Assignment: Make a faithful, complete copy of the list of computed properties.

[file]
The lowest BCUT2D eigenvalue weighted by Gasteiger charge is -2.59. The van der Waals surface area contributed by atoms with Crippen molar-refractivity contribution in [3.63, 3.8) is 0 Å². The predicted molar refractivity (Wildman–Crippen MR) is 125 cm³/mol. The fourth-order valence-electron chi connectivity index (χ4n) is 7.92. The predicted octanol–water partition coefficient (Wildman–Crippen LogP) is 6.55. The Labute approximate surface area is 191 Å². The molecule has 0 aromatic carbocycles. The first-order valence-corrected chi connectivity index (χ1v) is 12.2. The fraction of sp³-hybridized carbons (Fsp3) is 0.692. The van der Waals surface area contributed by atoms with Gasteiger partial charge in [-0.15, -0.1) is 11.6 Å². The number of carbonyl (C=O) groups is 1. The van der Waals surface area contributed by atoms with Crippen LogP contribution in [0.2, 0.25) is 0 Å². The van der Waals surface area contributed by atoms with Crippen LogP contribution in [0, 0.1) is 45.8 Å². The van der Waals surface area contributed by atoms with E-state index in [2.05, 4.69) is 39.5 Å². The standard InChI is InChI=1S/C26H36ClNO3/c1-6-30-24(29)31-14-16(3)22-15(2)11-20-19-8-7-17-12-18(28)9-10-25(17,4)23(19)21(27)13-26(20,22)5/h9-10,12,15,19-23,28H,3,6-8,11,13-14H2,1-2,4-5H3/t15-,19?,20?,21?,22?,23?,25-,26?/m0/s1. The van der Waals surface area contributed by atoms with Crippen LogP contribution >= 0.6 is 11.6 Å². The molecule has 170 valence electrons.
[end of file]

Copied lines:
The lowest BCUT2D eigenvalue weighted by Gasteiger charge is -2.59. The van der Waals surface area contributed by atoms with Crippen molar-refractivity contribution in [3.63, 3.8) is 0 Å². The predicted molar refractivity (Wildman–Crippen MR) is 125 cm³/mol. The fourth-order valence-electron chi connectivity index (χ4n) is 7.92. The predicted octanol–water partition coefficient (Wildman–Crippen LogP) is 6.55. The Labute approximate surface area is 191 Å². The molecule has 0 aromatic carbocycles. The first-order valence-corrected chi connectivity index (χ1v) is 12.2. The fraction of sp³-hybridized carbons (Fsp3) is 0.692. The van der Waals surface area contributed by atoms with Gasteiger partial charge in [-0.15, -0.1) is 11.6 Å². The number of carbonyl (C=O) groups is 1. The van der Waals surface area contributed by atoms with Crippen LogP contribution in [0.2, 0.25) is 0 Å². The van der Waals surface area contributed by atoms with Crippen LogP contribution in [0, 0.1) is 45.8 Å². The van der Waals surface area contributed by atoms with E-state index in [2.05, 4.69) is 39.5 Å². The standard InChI is InChI=1S/C26H36ClNO3/c1-6-30-24(29)31-14-16(3)22-15(2)11-20-19-8-7-17-12-18(28)9-10-25(17,4)23(19)21(27)13-26(20,22)5/h9-10,12,15,19-23,28H,3,6-8,11,13-14H2,1-2,4-5H3/t15-,19?,20?,21?,22?,23?,25-,26?/m0/s1. The van der Waals surface area contributed by atoms with Crippen LogP contribution >= 0.6 is 11.6 Å². The molecule has 170 valence electrons.